Legislation that would have required all electric power sold in the state to be generated by renewable sources by 2045 was held up in the final days of the recently-completed legislative session. But it will come back. Should the idea ever become law, we’ll remember these as the easy days when our power bills were cheap.
Most of our electricity is powered by fossil fuels, with 60 percent generated by natural gas plants. These are the cheapest and most reliable power sources we have. Even so, electricity is already outrageously expensive in California. The California Business Roundtable says residential electricity rates are nearly 45 percent higher than the national average while residential power bills have increased almost 19 percent since 2010. The U.S. Energy Information Administration’s latest data show that California electricity rates are 67 percent higher than Nevada’s, 77 percent higher than Oregon’s and 53 percent higher than Arizona’s.
The California Business Roundtable notes that, “for the 12 months ended June 2017, California’s higher electricity prices translated into residential ratepayers paying $4.9 billion more than the average ratepayer elsewhere in the U.S. using the same amount of energy.”
Don’t think that business is getting a break at residential customers’ expense. Commercial electricity prices are more than 53 percent higher than the national average, and industrial electricity prices are close to 88 percent higher. As with residential rates, California’s commercial and industrial electricity prices are often more than twice as high as its neighboring states.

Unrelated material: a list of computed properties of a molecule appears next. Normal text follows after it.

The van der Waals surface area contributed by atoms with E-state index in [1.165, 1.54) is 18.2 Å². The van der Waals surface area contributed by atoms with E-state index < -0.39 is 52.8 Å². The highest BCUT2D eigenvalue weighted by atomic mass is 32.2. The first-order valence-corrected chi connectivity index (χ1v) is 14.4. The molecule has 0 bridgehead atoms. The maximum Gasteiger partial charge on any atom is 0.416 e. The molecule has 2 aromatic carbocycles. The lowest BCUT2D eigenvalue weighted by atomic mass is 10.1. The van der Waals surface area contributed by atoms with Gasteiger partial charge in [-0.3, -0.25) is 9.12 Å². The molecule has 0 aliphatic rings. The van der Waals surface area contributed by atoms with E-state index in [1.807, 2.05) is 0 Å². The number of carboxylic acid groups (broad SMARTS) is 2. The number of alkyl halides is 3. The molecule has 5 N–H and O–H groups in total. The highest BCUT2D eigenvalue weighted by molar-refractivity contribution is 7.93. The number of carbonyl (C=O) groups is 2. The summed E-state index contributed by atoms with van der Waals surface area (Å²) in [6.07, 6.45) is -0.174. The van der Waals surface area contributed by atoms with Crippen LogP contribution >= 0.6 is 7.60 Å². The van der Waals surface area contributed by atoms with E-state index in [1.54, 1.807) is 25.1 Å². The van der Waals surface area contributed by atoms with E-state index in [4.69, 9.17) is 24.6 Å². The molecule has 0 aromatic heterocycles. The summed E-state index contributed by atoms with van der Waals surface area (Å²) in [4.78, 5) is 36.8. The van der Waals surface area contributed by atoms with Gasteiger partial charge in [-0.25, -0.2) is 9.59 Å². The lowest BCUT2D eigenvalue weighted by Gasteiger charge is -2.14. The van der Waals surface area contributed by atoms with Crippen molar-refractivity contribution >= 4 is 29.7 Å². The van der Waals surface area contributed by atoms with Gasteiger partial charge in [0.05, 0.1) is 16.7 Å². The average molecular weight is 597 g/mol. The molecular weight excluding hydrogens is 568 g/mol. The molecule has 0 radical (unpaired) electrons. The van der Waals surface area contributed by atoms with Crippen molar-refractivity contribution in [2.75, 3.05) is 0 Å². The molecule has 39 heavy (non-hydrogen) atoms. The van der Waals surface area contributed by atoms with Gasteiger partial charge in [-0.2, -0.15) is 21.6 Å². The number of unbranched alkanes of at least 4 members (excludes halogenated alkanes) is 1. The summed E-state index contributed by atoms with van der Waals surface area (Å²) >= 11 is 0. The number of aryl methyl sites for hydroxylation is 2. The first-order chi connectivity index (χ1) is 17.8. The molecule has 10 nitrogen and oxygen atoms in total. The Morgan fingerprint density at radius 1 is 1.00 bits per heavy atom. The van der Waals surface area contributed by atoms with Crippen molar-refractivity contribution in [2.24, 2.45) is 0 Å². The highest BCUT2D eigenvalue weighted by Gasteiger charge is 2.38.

High electricity costs have created pockets of energy poverty across the state. This is one reason why, under the Census Bureau’s Supplemental Poverty Measure, California has the highest poverty rate in the country at 20.4 percent. This hasn’t happened due to “market failure” or greed. It’s a product of terribly flawed public policy.
California electricity prices are high, as the American Energy Alliance explains, because “retail electricity rates tend to reflect the policy choices made by the states in the past, and California has made expensive choices.”
Senate Bill 100 would be another expensive policy choice. It would have required 100 percent of the state’s electrical power to be provided by renewable sources by Dec. 31, 2045. Introduced by Democratic Senate President Pro Tem Kevin de Leon, the bill couldn’t survive the…